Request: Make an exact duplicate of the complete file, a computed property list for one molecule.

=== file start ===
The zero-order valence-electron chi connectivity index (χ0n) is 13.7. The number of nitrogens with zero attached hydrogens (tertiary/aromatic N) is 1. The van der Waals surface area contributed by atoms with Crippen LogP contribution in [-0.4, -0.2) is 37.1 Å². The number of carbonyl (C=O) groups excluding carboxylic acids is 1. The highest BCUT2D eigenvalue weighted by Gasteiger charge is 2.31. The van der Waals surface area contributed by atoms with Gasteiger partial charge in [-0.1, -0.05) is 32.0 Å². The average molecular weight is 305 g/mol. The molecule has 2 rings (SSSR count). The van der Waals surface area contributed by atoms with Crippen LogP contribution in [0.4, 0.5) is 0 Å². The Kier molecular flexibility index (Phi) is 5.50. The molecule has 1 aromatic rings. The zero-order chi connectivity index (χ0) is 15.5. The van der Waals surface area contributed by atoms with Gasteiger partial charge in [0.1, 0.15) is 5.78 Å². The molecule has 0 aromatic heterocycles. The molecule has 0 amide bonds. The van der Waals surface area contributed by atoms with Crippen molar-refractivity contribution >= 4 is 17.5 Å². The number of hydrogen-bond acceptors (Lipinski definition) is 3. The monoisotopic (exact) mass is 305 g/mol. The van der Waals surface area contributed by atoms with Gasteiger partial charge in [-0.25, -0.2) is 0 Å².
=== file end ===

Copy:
The zero-order valence-electron chi connectivity index (χ0n) is 13.7. The number of nitrogens with zero attached hydrogens (tertiary/aromatic N) is 1. The van der Waals surface area contributed by atoms with Crippen LogP contribution in [-0.4, -0.2) is 37.1 Å². The number of carbonyl (C=O) groups excluding carboxylic acids is 1. The highest BCUT2D eigenvalue weighted by Gasteiger charge is 2.31. The van der Waals surface area contributed by atoms with Gasteiger partial charge in [-0.1, -0.05) is 32.0 Å². The average molecular weight is 305 g/mol. The molecule has 2 rings (SSSR count). The van der Waals surface area contributed by atoms with Crippen LogP contribution in [0.4, 0.5) is 0 Å². The Kier molecular flexibility index (Phi) is 5.50. The molecule has 1 aromatic rings. The zero-order chi connectivity index (χ0) is 15.5. The van der Waals surface area contributed by atoms with Gasteiger partial charge in [0.1, 0.15) is 5.78 Å². The molecule has 0 aromatic heterocycles. The molecule has 0 amide bonds. The van der Waals surface area contributed by atoms with Crippen molar-refractivity contribution >= 4 is 17.5 Å². The number of hydrogen-bond acceptors (Lipinski definition) is 3. The monoisotopic (exact) mass is 305 g/mol. The van der Waals surface area contributed by atoms with Gasteiger partial charge in [-0.25, -0.2) is 0 Å².